A Conversation with Stephen Elliott Webb Regarding ‘Project Selfie’
Stephen Elliott Webb, a Gibbes Museum Visiting Artist, sat down with Frank Conrad Russen, Director of the Principle Gallery, to talk about his background as an artist, coining new genres, and his time and projects while at the Gibbes. Take a peek at their conversation, and be sure to visit Stephen Elliott Webb in studio until November 3:
Q. Welcome to the Gibbes Museum of Art.
A. Thank you. I am humbled and honored to be a part of the ongoing Visiting Artist Program. I am very grateful to the supportive staff who has made this happen. Without their help, I would not be here.
Q. We would like to know more about your background, your beginnings. Who is Stephen Elliott Webb? How do you define yourself?
A. I am a Son of the Lowcountry. A 5th Generation Lowcountry Artist. I studied under the tutelage of my mother, learning color theory, composition, perspective and all the techniques needed to accurately reproduce what the eye sees…Realism.
Q. So Realism is the foundation for your works of art. When and why did you depart from this genre?
A. Picasso is credited with saying “Learn the rules like a pro, so you can break them like an Artist”. I became restless in my 20s and moved into my period of loose representation, impressionism. This genre brought me the freedom to create a different way to portray the world. Not unlike the great painters of that time, Monet and Renoir who broke away from what was the norm starting in the 1860s; I broke away from what I was taught and expected to create since the age of 10.
Q. And now, what drives you, what is your passion and your direction?
A. Today my paintings have deconstructed even further. I am an Abstract Expressionist who also continues to incorporate sculpting mixed media onto the canvas. By nature, I am curious, always experimenting, trying new techniques…pushing the limits of what the medium will allow.
Q. Your latest endeavor, ‘Project Selfie’ seems to incorporate your initial foundation of realism, with your abstraction and sculpting technique.
A. I am currently fusing my realist period with my abstract sculpting style to create a new genre that I have coined Real Abstraction. ‘Project Selfie’ is that new genre. However, the intent of the project is also to look at how we, as humans, have always been obsessed with capturing our own image, in a flattering light. A visit to the Gibbes Museum’s miniature collection confirms this obsession. What was once small, rare, private, and costly is now larger than life, prolific, public, fleeting and accessible to all. Is this good? Is this detrimental? How will our descendants view this age of the Selfie? In fact, will they even be able to view any of our Selfies? Is that even important, to leave a legacy? Where will all our Selfies be in 50 to 100 years? How will they be accessed? Should we once again go back to print so that our great-grandchildren be able to see who we were? Should we leave them our phones instead of an album?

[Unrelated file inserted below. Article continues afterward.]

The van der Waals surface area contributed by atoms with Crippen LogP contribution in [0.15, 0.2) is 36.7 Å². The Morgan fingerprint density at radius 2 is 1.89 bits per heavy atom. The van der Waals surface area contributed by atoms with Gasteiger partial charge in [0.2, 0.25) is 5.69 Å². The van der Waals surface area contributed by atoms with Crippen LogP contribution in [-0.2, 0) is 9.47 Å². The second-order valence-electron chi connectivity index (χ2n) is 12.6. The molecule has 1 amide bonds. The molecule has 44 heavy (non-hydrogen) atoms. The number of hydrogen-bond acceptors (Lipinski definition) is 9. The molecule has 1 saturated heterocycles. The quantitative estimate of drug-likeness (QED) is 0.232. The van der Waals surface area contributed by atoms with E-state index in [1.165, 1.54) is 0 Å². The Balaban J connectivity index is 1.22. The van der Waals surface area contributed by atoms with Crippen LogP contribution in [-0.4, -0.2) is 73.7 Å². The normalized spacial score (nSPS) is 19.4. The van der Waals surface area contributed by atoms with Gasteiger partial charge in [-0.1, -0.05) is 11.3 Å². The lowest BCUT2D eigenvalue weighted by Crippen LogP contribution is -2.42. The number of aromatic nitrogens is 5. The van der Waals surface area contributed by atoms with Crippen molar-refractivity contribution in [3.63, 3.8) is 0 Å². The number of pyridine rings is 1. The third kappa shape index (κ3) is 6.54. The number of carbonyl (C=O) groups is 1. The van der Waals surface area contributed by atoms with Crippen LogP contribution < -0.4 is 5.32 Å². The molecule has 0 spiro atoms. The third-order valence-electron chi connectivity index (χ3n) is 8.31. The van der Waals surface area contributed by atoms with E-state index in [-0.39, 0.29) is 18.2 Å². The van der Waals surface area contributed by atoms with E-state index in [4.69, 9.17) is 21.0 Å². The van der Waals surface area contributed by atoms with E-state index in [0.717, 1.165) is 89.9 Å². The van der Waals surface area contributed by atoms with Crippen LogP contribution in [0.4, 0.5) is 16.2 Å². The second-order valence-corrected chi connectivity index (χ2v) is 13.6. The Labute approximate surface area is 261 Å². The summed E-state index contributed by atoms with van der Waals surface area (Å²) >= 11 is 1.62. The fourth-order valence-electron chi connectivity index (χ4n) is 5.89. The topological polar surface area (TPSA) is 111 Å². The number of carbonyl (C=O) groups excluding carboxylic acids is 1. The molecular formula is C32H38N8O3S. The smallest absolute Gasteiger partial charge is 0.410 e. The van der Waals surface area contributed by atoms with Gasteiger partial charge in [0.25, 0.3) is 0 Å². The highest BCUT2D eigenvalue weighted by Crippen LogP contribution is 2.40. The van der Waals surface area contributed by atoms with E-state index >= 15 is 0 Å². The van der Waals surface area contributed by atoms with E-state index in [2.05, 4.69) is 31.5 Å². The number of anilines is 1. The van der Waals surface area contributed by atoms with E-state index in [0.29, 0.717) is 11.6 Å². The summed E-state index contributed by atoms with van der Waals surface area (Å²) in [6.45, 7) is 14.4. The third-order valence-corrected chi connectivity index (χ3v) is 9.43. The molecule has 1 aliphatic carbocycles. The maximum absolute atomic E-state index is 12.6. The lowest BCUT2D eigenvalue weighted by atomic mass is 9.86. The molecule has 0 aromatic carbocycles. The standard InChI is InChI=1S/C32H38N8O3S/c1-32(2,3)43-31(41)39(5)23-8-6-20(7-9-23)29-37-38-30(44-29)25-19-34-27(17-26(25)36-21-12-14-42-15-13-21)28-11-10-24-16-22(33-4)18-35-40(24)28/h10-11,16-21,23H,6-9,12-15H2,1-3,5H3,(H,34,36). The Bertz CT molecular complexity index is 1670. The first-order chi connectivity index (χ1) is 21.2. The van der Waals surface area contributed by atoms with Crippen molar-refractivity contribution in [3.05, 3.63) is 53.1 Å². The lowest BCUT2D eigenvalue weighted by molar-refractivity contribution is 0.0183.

Q. What else do you wish to accomplish while at the Gibbes Museum of Art?
A. I have a comment box in the Studio so that visitors can leave their thoughts on
‘Project Selfie’. Over the course of my visit, I am posting these comments via social media, a little ironic, right? Comments may be anonymous or credited.
Q. Any special projects looming in the near future?
A. Yes, Van Gogh Vodka has asked that I come on board as their Artist Brand Ambassador. I will be creating a painting for them that will travel to their events, with the first event taking place in Charleston.
Q. Any personal, creative direction that you can shed light on?
A. Along with ‘Project Selfie’, I plan to create figurative works of art using this new genre, Real Abstraction. Hopefully, time and space will allow me to experiment with the figurative work while I am painting during my visit at the Gibbes.
Q. We look forward to seeing your future endeavors and where the journey takes you.
— An interview with Stephen Elliott Webb by Frank Conrad Russen
Published October 26, 2018
Top Image: Stephen Elliott Webb, a 5th generation artist, considers himself a son of the Lowcountry. His work has moved into a new genre that he has coined ‘Real Abstraction.’